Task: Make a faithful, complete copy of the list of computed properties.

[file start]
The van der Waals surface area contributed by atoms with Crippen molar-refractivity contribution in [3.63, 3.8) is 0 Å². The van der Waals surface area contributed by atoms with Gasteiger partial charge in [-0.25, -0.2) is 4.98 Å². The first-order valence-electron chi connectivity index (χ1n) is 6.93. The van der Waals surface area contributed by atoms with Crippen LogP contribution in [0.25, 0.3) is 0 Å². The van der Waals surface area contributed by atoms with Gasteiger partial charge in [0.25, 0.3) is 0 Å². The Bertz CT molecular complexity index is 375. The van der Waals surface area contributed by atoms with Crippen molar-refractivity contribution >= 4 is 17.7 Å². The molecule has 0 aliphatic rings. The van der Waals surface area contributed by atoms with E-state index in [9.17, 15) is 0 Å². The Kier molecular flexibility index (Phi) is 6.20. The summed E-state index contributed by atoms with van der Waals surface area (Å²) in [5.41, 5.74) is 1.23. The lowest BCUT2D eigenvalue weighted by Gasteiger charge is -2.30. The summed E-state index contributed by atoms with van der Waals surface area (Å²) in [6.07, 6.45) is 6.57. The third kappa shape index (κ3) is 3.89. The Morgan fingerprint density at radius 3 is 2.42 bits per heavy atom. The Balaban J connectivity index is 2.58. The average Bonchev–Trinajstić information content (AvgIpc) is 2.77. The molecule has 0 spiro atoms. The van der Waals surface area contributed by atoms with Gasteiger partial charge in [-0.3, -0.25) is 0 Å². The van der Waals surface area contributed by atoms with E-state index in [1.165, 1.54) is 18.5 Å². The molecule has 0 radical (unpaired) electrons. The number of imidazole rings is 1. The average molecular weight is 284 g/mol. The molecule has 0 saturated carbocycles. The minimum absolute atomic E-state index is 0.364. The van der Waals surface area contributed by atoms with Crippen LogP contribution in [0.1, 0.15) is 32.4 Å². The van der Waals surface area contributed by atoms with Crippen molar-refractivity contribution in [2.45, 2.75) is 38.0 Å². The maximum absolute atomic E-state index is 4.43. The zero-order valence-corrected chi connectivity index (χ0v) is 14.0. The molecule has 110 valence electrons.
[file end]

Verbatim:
The van der Waals surface area contributed by atoms with Crippen molar-refractivity contribution in [3.63, 3.8) is 0 Å². The van der Waals surface area contributed by atoms with Gasteiger partial charge in [-0.25, -0.2) is 4.98 Å². The first-order valence-electron chi connectivity index (χ1n) is 6.93. The van der Waals surface area contributed by atoms with Crippen LogP contribution in [0.25, 0.3) is 0 Å². The van der Waals surface area contributed by atoms with Gasteiger partial charge in [0.25, 0.3) is 0 Å². The Bertz CT molecular complexity index is 375. The van der Waals surface area contributed by atoms with Crippen molar-refractivity contribution >= 4 is 17.7 Å². The molecule has 0 aliphatic rings. The van der Waals surface area contributed by atoms with E-state index in [9.17, 15) is 0 Å². The Kier molecular flexibility index (Phi) is 6.20. The summed E-state index contributed by atoms with van der Waals surface area (Å²) in [5.41, 5.74) is 1.23. The lowest BCUT2D eigenvalue weighted by Gasteiger charge is -2.30. The summed E-state index contributed by atoms with van der Waals surface area (Å²) in [6.07, 6.45) is 6.57. The third kappa shape index (κ3) is 3.89. The Morgan fingerprint density at radius 3 is 2.42 bits per heavy atom. The Balaban J connectivity index is 2.58. The average Bonchev–Trinajstić information content (AvgIpc) is 2.77. The molecule has 0 spiro atoms. The van der Waals surface area contributed by atoms with Gasteiger partial charge in [-0.3, -0.25) is 0 Å². The van der Waals surface area contributed by atoms with E-state index in [1.165, 1.54) is 18.5 Å². The molecule has 0 radical (unpaired) electrons. The number of imidazole rings is 1. The average molecular weight is 284 g/mol. The molecule has 0 saturated carbocycles. The minimum absolute atomic E-state index is 0.364. The van der Waals surface area contributed by atoms with Crippen LogP contribution in [0.1, 0.15) is 32.4 Å². The van der Waals surface area contributed by atoms with Crippen molar-refractivity contribution in [2.45, 2.75) is 38.0 Å². The maximum absolute atomic E-state index is 4.43. The zero-order valence-corrected chi connectivity index (χ0v) is 14.0. The molecule has 110 valence electrons.